However relations with Pakistan in the mid 1990s went downhill. India attracted the world attention towards Pakistan backed terrorism in Kashmir. The Kargil War resulted in a major diplomatic victory for India. Pakistan also acquired nuclear weapons which completely changed the security situation in the Indian subcontinent. Though relations with Pakistan have been edgy off late, post the 26/11 attack at Mumbai, there has been considerable confidence building measures from both sides, not seen before. With the huge trade volume that crosses the Indian Ocean every day, India has a great dutyÂ in policing the waters to ensure safe movement of ships. The Indian Navy has expanded its capabilities to this effect and aims to be a blue water navy in the coming years. Aggressive patrolling of seas and forceful persuasion goes to show that India is embracing larger responsibilities in the world economy. One element of national interest that most foreign and domestic actors agree on is the logic of economics.
One of the most significant developments that have influenced Indian Foreign Policy is the advent of regional parties in the Indian polity. Taking advantage of the prevailing electoral situation, they have been able to coerce the government to take foreign policy decisions based on narrow regional considerations. Foreign policy being the prerogative of the Central government has been ransacked, undermining national security (E.g. Sri Lanka, Teesta river dispute).Political fragmentation on important foreign policy issues have been a concern in India. Even though there are defined official institutions that undertake the formulation of policy, those being the Cabinet, Prime Minister’s Office, Ministry of External Affairs, Ministry of Defence, various forms of defence and intelligence organisation, a stand on a foreign policy issue is mostly impulsive. A consistent and coherent policy stand is almost always absent, leaving political parties to exploit the gaps in decision-making.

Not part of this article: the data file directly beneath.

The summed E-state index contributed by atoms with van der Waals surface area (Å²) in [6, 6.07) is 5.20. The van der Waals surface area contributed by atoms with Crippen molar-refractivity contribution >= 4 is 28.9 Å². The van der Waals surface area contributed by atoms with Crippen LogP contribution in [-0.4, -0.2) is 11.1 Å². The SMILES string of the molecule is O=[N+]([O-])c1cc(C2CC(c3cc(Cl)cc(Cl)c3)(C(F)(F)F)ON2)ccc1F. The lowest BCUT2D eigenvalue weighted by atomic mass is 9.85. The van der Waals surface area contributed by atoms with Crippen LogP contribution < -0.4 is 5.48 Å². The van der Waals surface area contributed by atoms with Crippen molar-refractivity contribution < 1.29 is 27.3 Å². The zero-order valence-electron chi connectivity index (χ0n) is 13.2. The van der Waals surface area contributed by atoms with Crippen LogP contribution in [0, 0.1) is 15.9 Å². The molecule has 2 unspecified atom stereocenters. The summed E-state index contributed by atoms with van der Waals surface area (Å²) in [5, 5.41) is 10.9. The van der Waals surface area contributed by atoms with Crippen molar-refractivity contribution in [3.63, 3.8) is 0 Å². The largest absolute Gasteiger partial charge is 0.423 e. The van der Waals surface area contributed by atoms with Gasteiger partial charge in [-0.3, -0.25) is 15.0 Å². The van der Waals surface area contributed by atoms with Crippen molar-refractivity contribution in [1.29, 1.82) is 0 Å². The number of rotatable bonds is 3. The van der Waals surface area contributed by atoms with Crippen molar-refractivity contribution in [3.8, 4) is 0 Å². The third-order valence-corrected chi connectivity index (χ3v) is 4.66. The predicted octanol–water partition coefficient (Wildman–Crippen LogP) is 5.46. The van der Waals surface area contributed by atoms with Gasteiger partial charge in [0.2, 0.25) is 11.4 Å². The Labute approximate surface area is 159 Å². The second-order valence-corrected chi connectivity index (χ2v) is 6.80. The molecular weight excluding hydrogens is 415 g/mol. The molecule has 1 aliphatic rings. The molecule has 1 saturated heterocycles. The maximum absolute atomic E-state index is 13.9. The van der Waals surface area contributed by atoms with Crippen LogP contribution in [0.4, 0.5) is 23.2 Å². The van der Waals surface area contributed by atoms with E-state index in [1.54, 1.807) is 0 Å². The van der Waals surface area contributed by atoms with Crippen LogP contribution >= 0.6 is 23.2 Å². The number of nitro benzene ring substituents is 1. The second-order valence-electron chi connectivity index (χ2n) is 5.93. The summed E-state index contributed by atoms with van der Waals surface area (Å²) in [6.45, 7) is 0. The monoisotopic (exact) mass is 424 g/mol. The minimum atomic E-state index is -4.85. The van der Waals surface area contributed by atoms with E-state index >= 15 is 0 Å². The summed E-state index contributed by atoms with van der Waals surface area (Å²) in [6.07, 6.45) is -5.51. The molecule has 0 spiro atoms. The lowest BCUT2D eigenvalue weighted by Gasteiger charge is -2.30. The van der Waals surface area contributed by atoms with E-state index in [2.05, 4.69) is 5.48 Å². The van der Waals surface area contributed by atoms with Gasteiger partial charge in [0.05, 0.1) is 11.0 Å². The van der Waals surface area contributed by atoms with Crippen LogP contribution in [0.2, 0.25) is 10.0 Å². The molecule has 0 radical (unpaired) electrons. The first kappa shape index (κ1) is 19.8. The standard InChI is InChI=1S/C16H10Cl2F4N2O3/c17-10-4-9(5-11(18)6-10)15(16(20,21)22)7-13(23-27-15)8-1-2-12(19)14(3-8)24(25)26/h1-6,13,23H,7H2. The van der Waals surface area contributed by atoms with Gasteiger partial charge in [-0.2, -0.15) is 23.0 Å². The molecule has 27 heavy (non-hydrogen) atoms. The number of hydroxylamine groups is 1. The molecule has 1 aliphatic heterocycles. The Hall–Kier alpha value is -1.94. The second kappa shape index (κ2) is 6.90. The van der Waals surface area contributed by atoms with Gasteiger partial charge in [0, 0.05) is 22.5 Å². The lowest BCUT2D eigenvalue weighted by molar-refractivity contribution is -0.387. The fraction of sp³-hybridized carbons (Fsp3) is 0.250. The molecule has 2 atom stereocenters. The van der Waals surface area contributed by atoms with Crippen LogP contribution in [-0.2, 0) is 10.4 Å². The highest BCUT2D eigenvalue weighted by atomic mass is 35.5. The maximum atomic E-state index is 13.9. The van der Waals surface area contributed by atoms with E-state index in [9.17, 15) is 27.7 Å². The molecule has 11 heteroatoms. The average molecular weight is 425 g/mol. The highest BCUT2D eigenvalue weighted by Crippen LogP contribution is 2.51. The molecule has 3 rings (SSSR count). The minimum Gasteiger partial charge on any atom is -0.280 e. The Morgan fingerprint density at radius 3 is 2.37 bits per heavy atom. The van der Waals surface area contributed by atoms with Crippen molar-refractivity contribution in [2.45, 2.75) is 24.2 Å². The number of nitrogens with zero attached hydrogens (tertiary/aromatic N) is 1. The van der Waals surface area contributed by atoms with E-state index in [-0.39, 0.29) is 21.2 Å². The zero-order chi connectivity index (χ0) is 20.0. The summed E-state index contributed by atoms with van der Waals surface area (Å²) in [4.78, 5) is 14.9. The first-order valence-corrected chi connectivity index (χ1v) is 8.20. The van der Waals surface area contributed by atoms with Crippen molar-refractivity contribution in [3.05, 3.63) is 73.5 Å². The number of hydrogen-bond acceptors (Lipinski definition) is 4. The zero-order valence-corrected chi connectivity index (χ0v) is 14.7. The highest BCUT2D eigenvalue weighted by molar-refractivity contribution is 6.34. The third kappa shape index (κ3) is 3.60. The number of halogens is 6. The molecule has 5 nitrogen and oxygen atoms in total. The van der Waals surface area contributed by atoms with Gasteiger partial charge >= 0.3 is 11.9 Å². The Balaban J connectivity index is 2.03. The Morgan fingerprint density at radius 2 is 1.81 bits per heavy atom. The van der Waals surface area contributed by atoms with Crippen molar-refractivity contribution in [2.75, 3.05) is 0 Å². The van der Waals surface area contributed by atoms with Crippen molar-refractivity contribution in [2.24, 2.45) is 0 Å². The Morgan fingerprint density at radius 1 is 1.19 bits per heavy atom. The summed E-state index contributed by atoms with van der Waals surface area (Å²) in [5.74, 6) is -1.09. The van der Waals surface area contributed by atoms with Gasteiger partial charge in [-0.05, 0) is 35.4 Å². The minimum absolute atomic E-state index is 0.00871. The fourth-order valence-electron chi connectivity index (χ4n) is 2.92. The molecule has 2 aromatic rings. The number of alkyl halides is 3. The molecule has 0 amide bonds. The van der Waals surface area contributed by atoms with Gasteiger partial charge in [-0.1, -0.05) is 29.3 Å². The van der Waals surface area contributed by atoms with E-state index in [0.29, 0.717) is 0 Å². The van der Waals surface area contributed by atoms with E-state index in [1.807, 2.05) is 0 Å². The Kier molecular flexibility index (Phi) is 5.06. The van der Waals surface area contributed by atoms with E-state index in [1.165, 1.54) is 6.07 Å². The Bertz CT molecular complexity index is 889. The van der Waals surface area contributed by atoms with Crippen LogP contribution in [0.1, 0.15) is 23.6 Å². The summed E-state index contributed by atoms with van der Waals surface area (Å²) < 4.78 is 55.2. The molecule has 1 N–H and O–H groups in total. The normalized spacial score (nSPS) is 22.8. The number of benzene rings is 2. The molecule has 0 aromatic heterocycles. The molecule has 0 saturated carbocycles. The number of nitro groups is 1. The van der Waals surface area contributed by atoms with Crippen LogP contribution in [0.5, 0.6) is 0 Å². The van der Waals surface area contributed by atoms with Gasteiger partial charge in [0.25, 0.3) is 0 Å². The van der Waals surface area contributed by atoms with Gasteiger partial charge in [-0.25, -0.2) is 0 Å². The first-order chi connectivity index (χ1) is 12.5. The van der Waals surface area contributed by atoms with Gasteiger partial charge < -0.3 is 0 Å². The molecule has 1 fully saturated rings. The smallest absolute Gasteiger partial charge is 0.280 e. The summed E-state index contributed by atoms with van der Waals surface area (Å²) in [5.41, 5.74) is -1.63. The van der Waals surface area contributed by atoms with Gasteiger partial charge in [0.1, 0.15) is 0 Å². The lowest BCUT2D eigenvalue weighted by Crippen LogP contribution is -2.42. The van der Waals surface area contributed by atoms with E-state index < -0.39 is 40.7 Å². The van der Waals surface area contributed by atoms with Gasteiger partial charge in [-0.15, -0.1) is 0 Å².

In an article in Foreign Policy magazine in March this year, titled Failure 2.0, said that the Indian experiment with non-alignment was probably better than what it is pursuing now. The US based magazine has highlighted how India has snubbed global call for oil embargo against Iran and on another issue, abstained from voting in the UNSC on Libya. Those in the US who have championed closer strategic ties were deeply disappointed and are already arguing that the US is squandering valuable diplomatic capital on an unreliable partner. But putting aside the merits of the argument, it is indeed vital that India moves from a more reactive to an active stance in its decision-making, thereby giving credence to its judgements. Given India’s impending relative rise in the international system, India is bound to be confronted by a number of challenges. Increased standing will mean that India will have to take positions on major international issues and regional conflicts (Rajamohan 2006). This would at someÂ point or the other invite India to be aligned to one of the major powers. Thus having a fractured polity on international issues will not aid in establishing India as a power to reckon with.
JAYAPALAN, N (2001) Book titled “Foreign Policy of India”
GAVHANE, Dr M. (2010) ‘Foreign Policy of Jawaharlal Nehru’. Department of Political Science Rajarshi Shahu College, Latur.
SCHOTTLI, J (2009) ‘Strategy & Vision in Politics. Jawaharlal Nehru’s policy choices and designing of political institutions’. University of Heidelberg, Summer 2009.
MALONE, DAVID & ROHAN MUKHERJEE (2009) ‘Polity, Security, and Foreign Policy in Contemporary India’ in South Asia’s Weak States. Ed. T.V. Paul
NAGARAJAN, KV (1980) ‘Indo-US Relations in the 1980s’ in Volume 3, Issue 1 of The Washington Quarterly.
ACHARYA, A (2009) ‘The Evolving Trends in India’s Foreign Economic Policy: A Comparative Study of Pre and Post Liberalisation Phases’. In India’s Foreign Policy. Eds Ghosh Anjali, Tridib Chakraborti, Jyoti Majumdar & Shibashis Chatterjee.
DHUME, S (2012) ‘Failure 2.0’ in Foreign Policy. March 16, 2012. URL:Â http://www.foreignpolicy.com/articles/2012/03/16/India_nonalignment_2.0_failure?page=full
[box bg=”#fdf78c” color=”#000″]About the author:Â The author is a Legislative Assistant to Member of Parliament (LAMP) Fellow at PRS Legislative Research, New Delhi. He is also associated with the Youth Forum on Foreign Policy and writes on issues concerning India’s strategic positioning in the world.[/box]